WASHINGTON — Sen. Orrin Hatch thinks he was set up.
The Utah Republican doesn't say it quite so directly. He uses lawyerly phrases and caveats, but the senator makes it clear he wonders if someone orchestrated recent events to make it appear he was secretly trying to do favors for a drug company that helped him financially.
Meanwhile, his Democratic opponent for his Senate seat, Scott Howell, says much more directly that Hatch is being paranoid, especially about any involvement by him. Howell also says that, regardless, Hatch has some serious explaining to do about his interactions with the drug company.
"Sen. Hatch is really beginning to sound a little like Hillary Clinton with regards to everything being left-wing conspiracy, or a right-wing conspiracy, depending on which party you are in," Howell said.
What happened is a bit complicated, but it led to Hatch being pummeled in the national press.
Two weeks ago, ABC News ran a story about how some senator, subsequently dubbed "Sen. Anonymous," was anonymously trying to add an amendment to an appropriations bills to allow extension of a patent on Claritin, an allergy medicine made by Schering-Plough. Such an extension could bring the company billions of dollars by preventing generic drug companies from offering inexpensive copies. But it could hurt consumers by keeping prices on the medicine high.
Shortly afterward, the Seniors Coalition took out ads and passed out handbills in Washington offering a $1,000 reward to anyone who could identify the dastardly Sen. Anonymous.
Howell, meanwhile, issued a press release wondering if Hatch were Sen. Anonymous. He pointed out that Hatch had tried to help Schering-Plough earlier in his Judiciary Committee by backing similar legislation by Sen. Robert Torricelli, D-N.J., to allow administrative hearings on whether to extend the Claritin patent. That earlier effort fell apart amid reports that Hatch used a Schering-Plough jet at bargain-basement prices to fly around the country when he was running for president. Also, Schering-Plough funneled $10,000 to Hatch's senate and presidential campaigns.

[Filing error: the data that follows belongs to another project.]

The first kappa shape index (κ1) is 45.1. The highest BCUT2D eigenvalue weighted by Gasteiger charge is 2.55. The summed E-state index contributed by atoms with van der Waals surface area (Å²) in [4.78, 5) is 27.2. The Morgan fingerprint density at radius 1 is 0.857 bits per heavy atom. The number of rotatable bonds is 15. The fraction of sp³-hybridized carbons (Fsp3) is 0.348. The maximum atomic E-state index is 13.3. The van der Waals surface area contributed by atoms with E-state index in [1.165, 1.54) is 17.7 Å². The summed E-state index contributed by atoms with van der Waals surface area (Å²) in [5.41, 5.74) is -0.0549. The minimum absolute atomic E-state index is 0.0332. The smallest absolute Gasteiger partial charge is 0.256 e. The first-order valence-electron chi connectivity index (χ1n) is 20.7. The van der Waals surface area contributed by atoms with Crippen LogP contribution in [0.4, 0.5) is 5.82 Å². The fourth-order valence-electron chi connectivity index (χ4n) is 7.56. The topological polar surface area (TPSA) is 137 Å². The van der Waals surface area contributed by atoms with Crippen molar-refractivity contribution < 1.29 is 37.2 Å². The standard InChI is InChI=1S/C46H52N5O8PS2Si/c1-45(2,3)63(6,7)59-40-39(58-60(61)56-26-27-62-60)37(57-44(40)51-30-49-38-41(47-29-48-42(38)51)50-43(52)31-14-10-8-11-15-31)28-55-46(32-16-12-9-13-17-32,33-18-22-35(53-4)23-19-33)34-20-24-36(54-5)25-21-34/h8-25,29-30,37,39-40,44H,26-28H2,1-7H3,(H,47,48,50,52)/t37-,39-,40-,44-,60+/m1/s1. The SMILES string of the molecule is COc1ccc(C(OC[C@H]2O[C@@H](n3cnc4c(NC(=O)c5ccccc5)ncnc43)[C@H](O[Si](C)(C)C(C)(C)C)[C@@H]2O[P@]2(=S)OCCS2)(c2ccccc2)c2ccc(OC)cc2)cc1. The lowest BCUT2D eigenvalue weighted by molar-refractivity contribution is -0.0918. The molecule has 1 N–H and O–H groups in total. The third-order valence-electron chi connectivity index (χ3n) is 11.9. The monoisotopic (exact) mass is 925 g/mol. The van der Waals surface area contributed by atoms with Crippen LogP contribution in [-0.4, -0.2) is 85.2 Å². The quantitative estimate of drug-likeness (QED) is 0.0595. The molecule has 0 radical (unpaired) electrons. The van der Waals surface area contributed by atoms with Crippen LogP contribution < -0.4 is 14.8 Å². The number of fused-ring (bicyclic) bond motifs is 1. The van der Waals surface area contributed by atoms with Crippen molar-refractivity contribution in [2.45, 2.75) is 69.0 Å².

Guessing who Sen. Anonymous might be became a popular game in Washington, especially because Schering-Plough had given huge donations to many senators and parties. Hatch said that amid constant press inquiries about whether he was Sen. Anonymous, he decided to dig deeper into what was happening.
He said he found his Judiciary Committee staff had drafted months before — without his knowledge — legislation similar to that being pushed by Sen. Anonymous.
"It was sent months ago to Democrats on the Judiciary Committee, with my name on it, to try to restart negotiations on the topic. But it was dead on arrival and quickly rejected," Hatch said.
He said somehow, maybe at the hands of a political enemy, similar wording without a sponsor's name was being used as a possible amendment to appropriations bills. He insists that he and his staff were not the ones pushing it as part of the appropriations process.
Hatch said he told Roll Call, a newspaper that covers Congress, after his research that, "I'm Sen. Anonymous who is not anonymous," because legislation that his staff wrote with his name attached was apparently what was being used to try to help Claritin via appropriations bills.
However, Roll Call simply quoted him saying, "I'm Sen. Anonymous."
The paper did say he denied trying to secretly use the appropriations process to help Schering-Plough.
Democrats on Hatch's Judiciary Committee then blasted him and attempts by anyone to use the appropriations process to secretly push patent extensions. Sen. Patrick Leahy, D-Vt., was quoted saying Hatch should perhaps fire staffers involved.
Looking at what happened, Hatch calls it all a "tempest in a teaspoon," a "phony baloney" event.
But Howell said that "at the heart of the issue are some very serious matters raised by Sen. Hatch's colleagues on the Judiciary Committee. . . . We should not be able to file anonymously. I think it's an issue that should be investigated thoroughly by Sen. Hatch's colleagues to determine what was appropriate, what happened and what didn't."
Hatch said he also strongly believes that issues such as patent extensions should be considered through normal legislative channels, which he notes would be through his Judiciary Committee.
He also said he only had sought, previously, to allow "Schering-Plough its day in court" because the company believes it was short-changed in the timing for its patent consideration because of administrative delays in its initial approval.